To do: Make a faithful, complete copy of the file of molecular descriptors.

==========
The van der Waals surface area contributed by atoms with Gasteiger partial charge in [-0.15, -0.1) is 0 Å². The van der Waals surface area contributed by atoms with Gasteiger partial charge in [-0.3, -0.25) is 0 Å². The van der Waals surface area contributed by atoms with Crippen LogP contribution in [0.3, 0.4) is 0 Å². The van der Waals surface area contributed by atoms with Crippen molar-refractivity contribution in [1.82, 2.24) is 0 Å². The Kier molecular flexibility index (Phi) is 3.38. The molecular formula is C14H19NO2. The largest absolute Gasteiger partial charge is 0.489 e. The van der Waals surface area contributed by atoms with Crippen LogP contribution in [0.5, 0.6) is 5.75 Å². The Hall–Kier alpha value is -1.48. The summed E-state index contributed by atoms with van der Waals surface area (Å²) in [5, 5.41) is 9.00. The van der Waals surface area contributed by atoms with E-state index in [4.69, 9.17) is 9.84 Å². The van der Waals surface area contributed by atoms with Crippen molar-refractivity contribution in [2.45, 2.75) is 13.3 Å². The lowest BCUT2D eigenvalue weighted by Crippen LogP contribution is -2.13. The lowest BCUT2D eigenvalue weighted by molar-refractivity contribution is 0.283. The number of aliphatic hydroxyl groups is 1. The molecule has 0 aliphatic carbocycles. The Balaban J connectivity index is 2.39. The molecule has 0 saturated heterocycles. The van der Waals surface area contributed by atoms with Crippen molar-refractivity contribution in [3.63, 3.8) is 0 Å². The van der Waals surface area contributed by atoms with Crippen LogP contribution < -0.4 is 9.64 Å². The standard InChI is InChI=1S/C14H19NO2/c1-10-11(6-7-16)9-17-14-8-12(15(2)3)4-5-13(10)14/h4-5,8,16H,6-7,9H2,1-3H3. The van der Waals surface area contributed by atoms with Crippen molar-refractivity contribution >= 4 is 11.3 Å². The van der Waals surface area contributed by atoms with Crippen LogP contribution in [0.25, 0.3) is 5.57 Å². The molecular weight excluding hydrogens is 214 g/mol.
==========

The van der Waals surface area contributed by atoms with Gasteiger partial charge in [-0.15, -0.1) is 0 Å². The van der Waals surface area contributed by atoms with Gasteiger partial charge in [-0.3, -0.25) is 0 Å². The van der Waals surface area contributed by atoms with Crippen LogP contribution in [0.3, 0.4) is 0 Å². The van der Waals surface area contributed by atoms with Crippen molar-refractivity contribution in [1.82, 2.24) is 0 Å². The Kier molecular flexibility index (Phi) is 3.38. The molecular formula is C14H19NO2. The largest absolute Gasteiger partial charge is 0.489 e. The van der Waals surface area contributed by atoms with Crippen LogP contribution in [0.5, 0.6) is 5.75 Å². The Hall–Kier alpha value is -1.48. The summed E-state index contributed by atoms with van der Waals surface area (Å²) in [5, 5.41) is 9.00. The van der Waals surface area contributed by atoms with E-state index in [4.69, 9.17) is 9.84 Å². The van der Waals surface area contributed by atoms with Crippen molar-refractivity contribution in [2.45, 2.75) is 13.3 Å². The lowest BCUT2D eigenvalue weighted by Crippen LogP contribution is -2.13. The lowest BCUT2D eigenvalue weighted by molar-refractivity contribution is 0.283. The number of aliphatic hydroxyl groups is 1. The molecule has 0 aliphatic carbocycles. The Balaban J connectivity index is 2.39. The molecule has 0 saturated heterocycles. The van der Waals surface area contributed by atoms with Crippen molar-refractivity contribution in [3.63, 3.8) is 0 Å². The van der Waals surface area contributed by atoms with Crippen LogP contribution < -0.4 is 9.64 Å². The standard InChI is InChI=1S/C14H19NO2/c1-10-11(6-7-16)9-17-14-8-12(15(2)3)4-5-13(10)14/h4-5,8,16H,6-7,9H2,1-3H3. The van der Waals surface area contributed by atoms with Crippen molar-refractivity contribution >= 4 is 11.3 Å². The van der Waals surface area contributed by atoms with Crippen LogP contribution in [0.25, 0.3) is 5.57 Å². The molecular weight excluding hydrogens is 214 g/mol.